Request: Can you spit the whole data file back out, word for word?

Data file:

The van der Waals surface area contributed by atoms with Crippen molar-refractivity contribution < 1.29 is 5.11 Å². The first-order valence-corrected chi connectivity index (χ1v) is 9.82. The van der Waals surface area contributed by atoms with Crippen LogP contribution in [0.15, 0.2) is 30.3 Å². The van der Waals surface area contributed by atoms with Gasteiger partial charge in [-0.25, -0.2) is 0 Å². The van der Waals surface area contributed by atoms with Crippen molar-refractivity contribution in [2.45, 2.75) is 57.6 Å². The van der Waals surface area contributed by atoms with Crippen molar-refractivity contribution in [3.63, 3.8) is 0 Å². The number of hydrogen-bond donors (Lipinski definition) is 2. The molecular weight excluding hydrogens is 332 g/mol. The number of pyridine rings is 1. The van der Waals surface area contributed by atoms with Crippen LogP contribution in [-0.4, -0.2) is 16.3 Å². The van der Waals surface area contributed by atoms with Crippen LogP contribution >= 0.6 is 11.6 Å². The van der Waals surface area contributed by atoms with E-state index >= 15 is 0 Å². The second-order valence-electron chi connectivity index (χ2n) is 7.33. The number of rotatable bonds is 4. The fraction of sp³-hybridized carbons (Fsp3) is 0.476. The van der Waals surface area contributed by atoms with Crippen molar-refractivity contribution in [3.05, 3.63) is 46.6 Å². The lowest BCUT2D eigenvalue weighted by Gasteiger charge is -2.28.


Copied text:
The van der Waals surface area contributed by atoms with Crippen molar-refractivity contribution < 1.29 is 5.11 Å². The first-order valence-corrected chi connectivity index (χ1v) is 9.82. The van der Waals surface area contributed by atoms with Crippen LogP contribution in [0.15, 0.2) is 30.3 Å². The van der Waals surface area contributed by atoms with Gasteiger partial charge in [-0.25, -0.2) is 0 Å². The van der Waals surface area contributed by atoms with Crippen molar-refractivity contribution in [2.45, 2.75) is 57.6 Å². The van der Waals surface area contributed by atoms with Crippen molar-refractivity contribution in [3.63, 3.8) is 0 Å². The number of hydrogen-bond donors (Lipinski definition) is 2. The molecular weight excluding hydrogens is 332 g/mol. The number of pyridine rings is 1. The van der Waals surface area contributed by atoms with Crippen LogP contribution in [-0.4, -0.2) is 16.3 Å². The van der Waals surface area contributed by atoms with Crippen LogP contribution >= 0.6 is 11.6 Å². The van der Waals surface area contributed by atoms with E-state index >= 15 is 0 Å². The second-order valence-electron chi connectivity index (χ2n) is 7.33. The number of rotatable bonds is 4. The fraction of sp³-hybridized carbons (Fsp3) is 0.476. The van der Waals surface area contributed by atoms with Crippen molar-refractivity contribution in [3.05, 3.63) is 46.6 Å². The lowest BCUT2D eigenvalue weighted by Gasteiger charge is -2.28.